Protection for EU soils

More than 60% of European soils are unhealthy, and the situation is deteriorating. Poor management, pollution, and climate change are major causes, leading to significant costs in terms of lost services and biodiversity. Degraded soils limit vital services like food production, carbon storage, and water regulation, impacting farmers and food quality. This strains healthy soils and hinders disaster response, climate goals, biodiversity, food security, and public health. Urgent action is needed. Unlike air and water, soils lack equivalent legal protection in the EU. The European Parliament, stakeholders, and citizens urge the Commission to create a legal framework for soil protection. The EU Soil Strategy for 2030 commits to proposing legislation in 2023, aiming to ensure all soil ecosystems are healthy by 2050, aligning with the EU's Zero Pollution goal.

The proposed law establishes a common soil health definition, sets up an all-encompassing monitoring system, and outlines regulations for sustainable soil management and cleaning contaminated sites.

Commission-backed Member States will monitor and assess soil health, enabling actions by authorities and landowners. Data will fuel technological and organizational solutions for soil management, especially in farming (like crop diversity, precision farming, digitized tools, and more). Around 2.8 million potentially polluted sites exist in the EU. The proposal urges Member States to identify, transparently map, investigate, and mitigate risks at these sites, aiming for a pollutant-free environment by 2050. Remediation follows the 'polluter pays' principle, holding responsible parties accountable for contamination costs.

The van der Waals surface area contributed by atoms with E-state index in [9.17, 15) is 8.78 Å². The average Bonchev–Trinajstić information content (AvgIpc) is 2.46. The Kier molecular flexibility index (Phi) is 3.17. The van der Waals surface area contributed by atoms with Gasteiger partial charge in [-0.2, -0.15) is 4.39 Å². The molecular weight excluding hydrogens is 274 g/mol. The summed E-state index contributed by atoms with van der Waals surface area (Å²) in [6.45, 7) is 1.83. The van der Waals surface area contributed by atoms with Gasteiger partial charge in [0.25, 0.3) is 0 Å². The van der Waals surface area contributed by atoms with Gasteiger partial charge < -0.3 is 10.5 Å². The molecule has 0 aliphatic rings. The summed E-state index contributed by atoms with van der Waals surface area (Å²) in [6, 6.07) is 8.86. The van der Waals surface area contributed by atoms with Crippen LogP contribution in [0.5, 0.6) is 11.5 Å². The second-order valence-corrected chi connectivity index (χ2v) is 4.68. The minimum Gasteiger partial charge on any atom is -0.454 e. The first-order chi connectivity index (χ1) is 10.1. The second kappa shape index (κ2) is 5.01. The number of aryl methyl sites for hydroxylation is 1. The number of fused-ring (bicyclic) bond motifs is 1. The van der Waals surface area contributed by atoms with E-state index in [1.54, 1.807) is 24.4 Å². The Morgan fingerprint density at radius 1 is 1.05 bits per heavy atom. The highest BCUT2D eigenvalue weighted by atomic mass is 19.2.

Expanding sustainable soil management in the EU will boost carbon sequestration and water retention, aiding climate change mitigation, adaptation, and the goal of a resilient, carbon-neutral Europe by 2050. Healthy soils holding up to 25% of their mass in water prevent disasters and recharge groundwater.

The proposal outlines principles but not specific practices, leaving adaptation to national contexts, including local conditions, land uses, and existing knowledge, for effective implementation. Also, the proposal minimizes the administrative burden by not mandating new soil plans. Member States integrate soil health assessment into existing policies (climate, agriculture, etc.) to meet targets. The law aligns with current policies, using new data to aid EU objectives effectively.

Source: European Commission